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The Other Network' shows pilots that went off course

Friday, May 23, 2003

By Rob Owen, Post-Gazette TV Editor

Watching a failed television pilot -- the first episode of a proposed series -- is like getting a look at a prototype car that never went into production or a proposed toy that was never made in mass quantities.

In the '80s, networks routinely aired their failed pilots in the summer after they passed on putting them on their fall schedule. CBS even made a series out of it. "CBS Summer Playhouse" aired from 1987 to 1989 between television seasons.

Just last week, the broadcast networks announced new series that they'll produce at least six episodes of next season. Left behind were dozens more shows that won't be seen outside executive screening rooms.

These failures are fodder for "The Other Network," a traveling festival of failed pilots that stops at The Andy Warhol Museum tonight as part of the museum's "Good Fridays" series.

Two comedy pilots will be featured, plus an unaired episode of Fox's animated comedy "Family Guy."

"Heat Vision and Jack," a 1999 pilot, stars Jack Black ("High Fidelity") as Jack Austin, an astronaut who flew too close to the sun.

"Apparently the human brain is not unlike cookie dough," Jack says. "Mine was baked by the sun, causing it to rise, increasing its cognitive capacity. Now I'm up to three times smarter than the smartest man in the world."

Directed by Ben Stiller, this proposed half-hour sitcom riotously sends up '70s- and '80s-era superhero shows, particularly "The Six Million Dollar Man" and "Knight Rider." The special effects are purposefully made to look dated, and the dialogue, by writers Rob Schrab and Dan Harmon, is hilarious.

Jack travels the country with a talking, moody motorcycle, Heat Vision, voiced by Owen Wilson. They're pursued by Ron Silver as Ron Silver, sometime actor and former astronaut.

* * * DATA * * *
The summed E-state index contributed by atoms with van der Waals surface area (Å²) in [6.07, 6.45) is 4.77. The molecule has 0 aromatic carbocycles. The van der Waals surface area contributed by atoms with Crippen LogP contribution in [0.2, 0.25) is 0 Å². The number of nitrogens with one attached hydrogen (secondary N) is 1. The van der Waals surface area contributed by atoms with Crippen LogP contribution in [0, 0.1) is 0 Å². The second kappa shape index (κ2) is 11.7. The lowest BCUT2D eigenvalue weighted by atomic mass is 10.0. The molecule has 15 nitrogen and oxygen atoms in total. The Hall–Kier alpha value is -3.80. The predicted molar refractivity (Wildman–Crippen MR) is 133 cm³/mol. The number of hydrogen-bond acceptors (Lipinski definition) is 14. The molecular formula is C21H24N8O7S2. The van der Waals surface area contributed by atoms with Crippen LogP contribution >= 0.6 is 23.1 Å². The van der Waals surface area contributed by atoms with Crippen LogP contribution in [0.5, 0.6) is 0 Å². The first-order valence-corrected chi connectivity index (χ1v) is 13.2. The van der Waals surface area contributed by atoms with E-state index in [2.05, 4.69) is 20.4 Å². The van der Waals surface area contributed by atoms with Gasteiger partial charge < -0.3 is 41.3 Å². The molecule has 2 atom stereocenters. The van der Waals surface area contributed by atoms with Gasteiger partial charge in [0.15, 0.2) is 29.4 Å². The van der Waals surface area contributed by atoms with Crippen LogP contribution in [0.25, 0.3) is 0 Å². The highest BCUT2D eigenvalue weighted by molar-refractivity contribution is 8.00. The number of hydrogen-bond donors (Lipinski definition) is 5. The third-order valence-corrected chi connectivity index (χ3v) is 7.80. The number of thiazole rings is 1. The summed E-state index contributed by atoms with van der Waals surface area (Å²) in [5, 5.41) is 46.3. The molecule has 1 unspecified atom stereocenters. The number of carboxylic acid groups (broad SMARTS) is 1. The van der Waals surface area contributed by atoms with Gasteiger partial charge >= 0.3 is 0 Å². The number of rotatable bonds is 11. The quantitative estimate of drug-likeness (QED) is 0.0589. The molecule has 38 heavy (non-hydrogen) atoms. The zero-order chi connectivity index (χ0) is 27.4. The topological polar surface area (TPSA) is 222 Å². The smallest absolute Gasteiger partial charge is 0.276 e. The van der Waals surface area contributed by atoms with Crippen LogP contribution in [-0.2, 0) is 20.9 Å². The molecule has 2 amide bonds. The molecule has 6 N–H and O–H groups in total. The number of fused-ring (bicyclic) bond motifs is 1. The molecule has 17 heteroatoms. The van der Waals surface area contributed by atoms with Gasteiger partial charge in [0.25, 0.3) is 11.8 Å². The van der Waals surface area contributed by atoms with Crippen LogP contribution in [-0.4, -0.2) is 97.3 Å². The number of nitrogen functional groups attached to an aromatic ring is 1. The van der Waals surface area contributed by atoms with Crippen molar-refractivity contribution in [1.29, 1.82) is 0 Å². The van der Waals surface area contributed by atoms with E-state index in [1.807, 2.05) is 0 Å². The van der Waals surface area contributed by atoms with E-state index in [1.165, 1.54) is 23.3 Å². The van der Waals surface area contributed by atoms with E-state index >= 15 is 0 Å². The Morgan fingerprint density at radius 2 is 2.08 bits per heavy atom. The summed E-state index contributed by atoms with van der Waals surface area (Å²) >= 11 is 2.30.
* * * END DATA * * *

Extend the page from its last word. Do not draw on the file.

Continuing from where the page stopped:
"Heat Vision, we've stumbled onto the scene of a very unusual crime," Jack says.

"We tend to do that, don't we?" Heat Vision replies.

Fox considered "Heat Vision and Jack" for its fall 1999 schedule but ultimately decided against it, probably because it's just too smart. More viewers would stumble upon it and think it's just a bad TV show than would understand it's a parody of a bad TV show.

Judd Apatow has sold several series, but they never seem to last long. He was executive producer for NBC's "Freaks and Geeks" and created Fox's "Undeclared." In spring 2001, Apatow tried to sell ABC on "North Hollywood," which he calls the final series in his "trilogy of failure."

The show chronicles the lives of young actors trying to find work. Jason Segal, who appeared on both "Freaks and Geeks" and "Undeclared," stars as an actor who pays the rent by appearing as Frankenstein at Universal Studios. Amy Poheler ("Saturday Night Live") plays the assistant to Judge Reinhold, who hilariously spoofs himself.

In an introduction, Apatow illustrates one of the truisms of the TV business: Networks are fickle. When Apatow sold ABC on making the pilot, network executives said they wanted to be more like Fox. By the time the network planned its fall schedule, executives had decided they wanted their schedule to be more like ABC circa 1977.

Regardless of ABC's positioning, "North Hollywood" is probably too "inside" to succeed on any broadcast network. It's amusing and sly, but not laugh-out-loud funny.

Finally, "The Other Network" presents the "Family Guy" episode "When You Wish Upon a Weinstein," which series creator Seth McFarlane says Fox deemed "too offensive for television" in an introduction.

In the episode, written by Ricky Blitt, Irish-Catholic family guy Peter Griffin concludes that Jewish accountants could help improve his financial situation and sings, "I Need a Jew." Later, he tries to bar-mitzvah his dim-witted teenage son.

Better episodes of "Family Guy" aired on Fox, and though the show wants viewers to laugh at Peter's ignorance and stereotyping, it's understandable that network executives would be nervous about airing this one.

Greg Miller created "The Other Network" with comedian Beth Lapides last summer, debuting it at a Los Angeles nightclub where it became a huge hit among members of the Hollywood creative community.

"We realized at a certain point we knew a dozen people who had pilots they'd poured their heart and soul into for a year or more, and then nothing ever happened with it," Miller said. "Nobody ever saw it. These are fantastic writers and we said, let's see what they're doing. If we're interested, I bet other people will be, too."

"The Other Network" eschews drama pilots in favor of comedies, because Miller said those play better in a club setting. Now Miller receives unsolicited pilots from TV show creators, rejecting some "that weren't so good, and we agreed with the network and also didn't want to air them."

Miller and Lapides are in talks with cable networks, online entities and DVD distributors about making "The Other Network" available to a wider audience.

"It's a very complicated rights situation," Miller said of broadcasting these unaired pilots. "We're trying to make it happen, and I believe it will."

Rob Owen can be reached at rowen@post-gazette.com or 412-263-2582. Post questions or comments to www.post-gazette.com/tv under TV Forum.



WHERE: The Andy Warhol Museum, 117 Sandusky St., North Side

WHEN: 8 tonight


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